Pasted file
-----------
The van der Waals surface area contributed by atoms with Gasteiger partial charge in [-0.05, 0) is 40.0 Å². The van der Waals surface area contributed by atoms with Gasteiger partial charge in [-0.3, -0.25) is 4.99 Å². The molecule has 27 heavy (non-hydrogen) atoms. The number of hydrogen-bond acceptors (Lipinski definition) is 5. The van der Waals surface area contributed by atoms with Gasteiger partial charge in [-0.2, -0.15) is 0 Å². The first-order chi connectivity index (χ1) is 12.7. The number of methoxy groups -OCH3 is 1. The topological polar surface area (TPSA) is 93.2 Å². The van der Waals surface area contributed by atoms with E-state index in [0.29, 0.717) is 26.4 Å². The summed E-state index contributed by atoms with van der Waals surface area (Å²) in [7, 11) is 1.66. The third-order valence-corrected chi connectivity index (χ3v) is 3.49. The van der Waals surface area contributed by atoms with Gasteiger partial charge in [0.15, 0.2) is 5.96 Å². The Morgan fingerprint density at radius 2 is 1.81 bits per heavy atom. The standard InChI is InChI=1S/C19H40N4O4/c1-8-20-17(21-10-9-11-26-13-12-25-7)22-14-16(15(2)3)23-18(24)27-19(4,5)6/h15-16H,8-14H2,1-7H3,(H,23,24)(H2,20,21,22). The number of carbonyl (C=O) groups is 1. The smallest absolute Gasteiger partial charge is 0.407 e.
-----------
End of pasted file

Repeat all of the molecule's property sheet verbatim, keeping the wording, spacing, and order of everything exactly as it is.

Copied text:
The van der Waals surface area contributed by atoms with Gasteiger partial charge in [-0.05, 0) is 40.0 Å². The van der Waals surface area contributed by atoms with Gasteiger partial charge in [-0.3, -0.25) is 4.99 Å². The molecule has 27 heavy (non-hydrogen) atoms. The number of hydrogen-bond acceptors (Lipinski definition) is 5. The van der Waals surface area contributed by atoms with Gasteiger partial charge in [-0.2, -0.15) is 0 Å². The first-order chi connectivity index (χ1) is 12.7. The number of methoxy groups -OCH3 is 1. The topological polar surface area (TPSA) is 93.2 Å². The van der Waals surface area contributed by atoms with E-state index in [0.29, 0.717) is 26.4 Å². The summed E-state index contributed by atoms with van der Waals surface area (Å²) in [7, 11) is 1.66. The third-order valence-corrected chi connectivity index (χ3v) is 3.49. The van der Waals surface area contributed by atoms with Gasteiger partial charge in [0.15, 0.2) is 5.96 Å². The Morgan fingerprint density at radius 2 is 1.81 bits per heavy atom. The standard InChI is InChI=1S/C19H40N4O4/c1-8-20-17(21-10-9-11-26-13-12-25-7)22-14-16(15(2)3)23-18(24)27-19(4,5)6/h15-16H,8-14H2,1-7H3,(H,23,24)(H2,20,21,22). The number of carbonyl (C=O) groups is 1. The smallest absolute Gasteiger partial charge is 0.407 e.